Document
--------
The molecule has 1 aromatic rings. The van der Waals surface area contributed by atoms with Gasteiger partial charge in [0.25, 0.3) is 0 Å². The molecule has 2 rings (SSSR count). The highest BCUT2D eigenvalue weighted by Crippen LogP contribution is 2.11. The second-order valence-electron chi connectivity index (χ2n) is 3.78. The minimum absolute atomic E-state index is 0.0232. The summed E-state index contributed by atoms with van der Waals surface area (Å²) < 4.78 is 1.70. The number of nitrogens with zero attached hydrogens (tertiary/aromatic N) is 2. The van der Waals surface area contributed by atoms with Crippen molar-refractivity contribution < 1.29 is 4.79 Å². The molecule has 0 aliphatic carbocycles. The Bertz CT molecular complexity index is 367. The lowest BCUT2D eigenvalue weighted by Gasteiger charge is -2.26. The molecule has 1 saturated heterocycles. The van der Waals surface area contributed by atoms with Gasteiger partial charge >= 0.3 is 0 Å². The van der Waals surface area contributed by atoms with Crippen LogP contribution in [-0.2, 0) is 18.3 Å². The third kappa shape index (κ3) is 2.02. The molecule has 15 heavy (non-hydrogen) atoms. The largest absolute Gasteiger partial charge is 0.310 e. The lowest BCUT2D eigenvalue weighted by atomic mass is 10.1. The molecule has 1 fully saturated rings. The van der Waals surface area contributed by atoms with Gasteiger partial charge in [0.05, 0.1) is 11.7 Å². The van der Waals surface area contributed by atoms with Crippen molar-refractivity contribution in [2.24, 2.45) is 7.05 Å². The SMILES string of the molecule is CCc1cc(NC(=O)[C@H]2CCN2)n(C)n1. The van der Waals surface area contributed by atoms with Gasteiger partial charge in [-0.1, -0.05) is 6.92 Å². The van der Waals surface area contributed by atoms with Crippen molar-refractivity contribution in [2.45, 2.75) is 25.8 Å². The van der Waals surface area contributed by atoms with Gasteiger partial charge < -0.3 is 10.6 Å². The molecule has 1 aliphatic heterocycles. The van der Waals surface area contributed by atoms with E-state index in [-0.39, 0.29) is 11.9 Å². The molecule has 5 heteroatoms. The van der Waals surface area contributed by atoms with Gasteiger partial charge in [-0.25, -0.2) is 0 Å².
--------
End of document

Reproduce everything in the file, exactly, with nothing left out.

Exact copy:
The molecule has 1 aromatic rings. The van der Waals surface area contributed by atoms with Gasteiger partial charge in [0.25, 0.3) is 0 Å². The molecule has 2 rings (SSSR count). The highest BCUT2D eigenvalue weighted by Crippen LogP contribution is 2.11. The second-order valence-electron chi connectivity index (χ2n) is 3.78. The minimum absolute atomic E-state index is 0.0232. The summed E-state index contributed by atoms with van der Waals surface area (Å²) < 4.78 is 1.70. The number of nitrogens with zero attached hydrogens (tertiary/aromatic N) is 2. The van der Waals surface area contributed by atoms with Crippen molar-refractivity contribution < 1.29 is 4.79 Å². The molecule has 0 aliphatic carbocycles. The Bertz CT molecular complexity index is 367. The lowest BCUT2D eigenvalue weighted by Gasteiger charge is -2.26. The molecule has 1 saturated heterocycles. The van der Waals surface area contributed by atoms with Gasteiger partial charge >= 0.3 is 0 Å². The van der Waals surface area contributed by atoms with Crippen LogP contribution in [-0.2, 0) is 18.3 Å². The third kappa shape index (κ3) is 2.02. The molecule has 15 heavy (non-hydrogen) atoms. The largest absolute Gasteiger partial charge is 0.310 e. The lowest BCUT2D eigenvalue weighted by atomic mass is 10.1. The molecule has 1 fully saturated rings. The van der Waals surface area contributed by atoms with Gasteiger partial charge in [0.05, 0.1) is 11.7 Å². The van der Waals surface area contributed by atoms with Crippen molar-refractivity contribution in [2.24, 2.45) is 7.05 Å². The SMILES string of the molecule is CCc1cc(NC(=O)[C@H]2CCN2)n(C)n1. The van der Waals surface area contributed by atoms with Gasteiger partial charge in [-0.1, -0.05) is 6.92 Å². The van der Waals surface area contributed by atoms with Crippen molar-refractivity contribution in [2.45, 2.75) is 25.8 Å². The van der Waals surface area contributed by atoms with Gasteiger partial charge < -0.3 is 10.6 Å². The molecule has 1 aliphatic heterocycles. The van der Waals surface area contributed by atoms with E-state index in [-0.39, 0.29) is 11.9 Å². The molecule has 5 heteroatoms. The van der Waals surface area contributed by atoms with Gasteiger partial charge in [-0.25, -0.2) is 0 Å².